The whole first day was a trial. I'm grateful that our family was at the front of the company so that our breaks were very long and restful. We later found out that the heat index had reached 103. It was a good thing nobody told us that along the trail. But we knew there was lots of suffering because of it. One Pa actually passed out and one Ma had to be taken to base camp for recovery. Many kids over heated, but everyone continued to push on.
Typically our stake provides a moment along the trail when the Mormon Battalion takes the men away and the women pull the handcarts on their own. It's kind of funny because historically it's incorrect, but it's a profound lesson for the youth. One of the miracles of the first day was when the stake announced that the men would not be taken for battle.
I'm not sure that I, nor any of the other Mas could handle pushing and pulling 10 handcarts over the area that they wanted us to. I'm grateful that we were able to keep our men and boys and march into base camp.
Upon arrival into camp it began to thunder and lightening. Pa and the boys worked quickly to create a shelter for us. The stake provided bread and broth for us for dinner, but by the time we got to dinner Pa was done. Jake had overexerted himself to the point of exhaustion and illness. He was pale, couldn't eat and his hands were cold. But apparently our Pa wasn't the only one suffering. Many others were in weakened states. I believe nearly every Pa received a priesthood blessing that night.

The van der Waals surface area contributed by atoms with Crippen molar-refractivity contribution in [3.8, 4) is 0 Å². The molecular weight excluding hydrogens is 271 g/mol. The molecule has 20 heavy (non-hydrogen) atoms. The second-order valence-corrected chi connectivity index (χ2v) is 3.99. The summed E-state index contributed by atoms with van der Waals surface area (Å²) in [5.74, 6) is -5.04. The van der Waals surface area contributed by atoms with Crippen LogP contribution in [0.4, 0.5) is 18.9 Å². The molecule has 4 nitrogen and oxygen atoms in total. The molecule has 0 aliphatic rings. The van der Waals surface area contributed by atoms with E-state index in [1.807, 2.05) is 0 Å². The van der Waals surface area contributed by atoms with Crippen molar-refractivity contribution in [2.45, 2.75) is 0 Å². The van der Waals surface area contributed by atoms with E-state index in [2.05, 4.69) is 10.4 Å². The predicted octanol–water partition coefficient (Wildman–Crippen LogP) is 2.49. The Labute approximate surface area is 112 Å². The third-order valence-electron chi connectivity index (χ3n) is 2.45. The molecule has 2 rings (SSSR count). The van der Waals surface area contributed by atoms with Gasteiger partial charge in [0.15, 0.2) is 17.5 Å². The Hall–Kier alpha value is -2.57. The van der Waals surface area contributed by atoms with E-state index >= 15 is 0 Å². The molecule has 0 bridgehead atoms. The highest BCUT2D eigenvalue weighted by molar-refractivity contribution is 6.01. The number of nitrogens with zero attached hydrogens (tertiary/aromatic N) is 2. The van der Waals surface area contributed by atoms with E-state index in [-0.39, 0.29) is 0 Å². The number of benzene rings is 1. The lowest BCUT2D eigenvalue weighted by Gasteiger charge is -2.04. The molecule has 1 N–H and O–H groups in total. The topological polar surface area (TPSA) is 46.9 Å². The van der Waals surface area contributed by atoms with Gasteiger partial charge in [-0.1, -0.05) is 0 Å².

The stake had brought in a band to play so the kids could have a hoe down. Unfortunately the weather had a different plan and it finally began to rain.
Our little shelter did a good job. We were crammed in it, but the kids all stayed dry. Jake and I were a little wet because we slept at the opening of the shelter and the rain was blowing in that direction. There was little sleep to be had by any of us, but our bodies needed the rest to move on the next day.